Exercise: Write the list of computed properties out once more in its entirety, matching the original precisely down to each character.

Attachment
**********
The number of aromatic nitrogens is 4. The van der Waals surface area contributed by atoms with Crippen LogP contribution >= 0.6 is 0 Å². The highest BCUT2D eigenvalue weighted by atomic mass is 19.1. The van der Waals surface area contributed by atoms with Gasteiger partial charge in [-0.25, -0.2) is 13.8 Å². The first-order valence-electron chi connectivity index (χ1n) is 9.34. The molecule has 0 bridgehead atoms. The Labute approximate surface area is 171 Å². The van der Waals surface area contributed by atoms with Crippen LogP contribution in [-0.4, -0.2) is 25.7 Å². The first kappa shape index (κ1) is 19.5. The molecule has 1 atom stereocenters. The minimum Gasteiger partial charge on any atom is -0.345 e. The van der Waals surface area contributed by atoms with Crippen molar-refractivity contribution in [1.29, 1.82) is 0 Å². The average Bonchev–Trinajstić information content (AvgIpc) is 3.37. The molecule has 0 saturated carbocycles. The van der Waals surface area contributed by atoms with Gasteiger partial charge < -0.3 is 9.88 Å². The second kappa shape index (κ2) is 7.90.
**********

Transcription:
The number of aromatic nitrogens is 4. The van der Waals surface area contributed by atoms with Crippen LogP contribution >= 0.6 is 0 Å². The highest BCUT2D eigenvalue weighted by atomic mass is 19.1. The van der Waals surface area contributed by atoms with Gasteiger partial charge in [-0.25, -0.2) is 13.8 Å². The first-order valence-electron chi connectivity index (χ1n) is 9.34. The molecule has 0 bridgehead atoms. The Labute approximate surface area is 171 Å². The van der Waals surface area contributed by atoms with Crippen LogP contribution in [-0.4, -0.2) is 25.7 Å². The first kappa shape index (κ1) is 19.5. The molecule has 1 atom stereocenters. The minimum Gasteiger partial charge on any atom is -0.345 e. The van der Waals surface area contributed by atoms with Crippen molar-refractivity contribution in [1.29, 1.82) is 0 Å². The average Bonchev–Trinajstić information content (AvgIpc) is 3.37. The molecule has 0 saturated carbocycles. The van der Waals surface area contributed by atoms with Gasteiger partial charge < -0.3 is 9.88 Å². The second kappa shape index (κ2) is 7.90.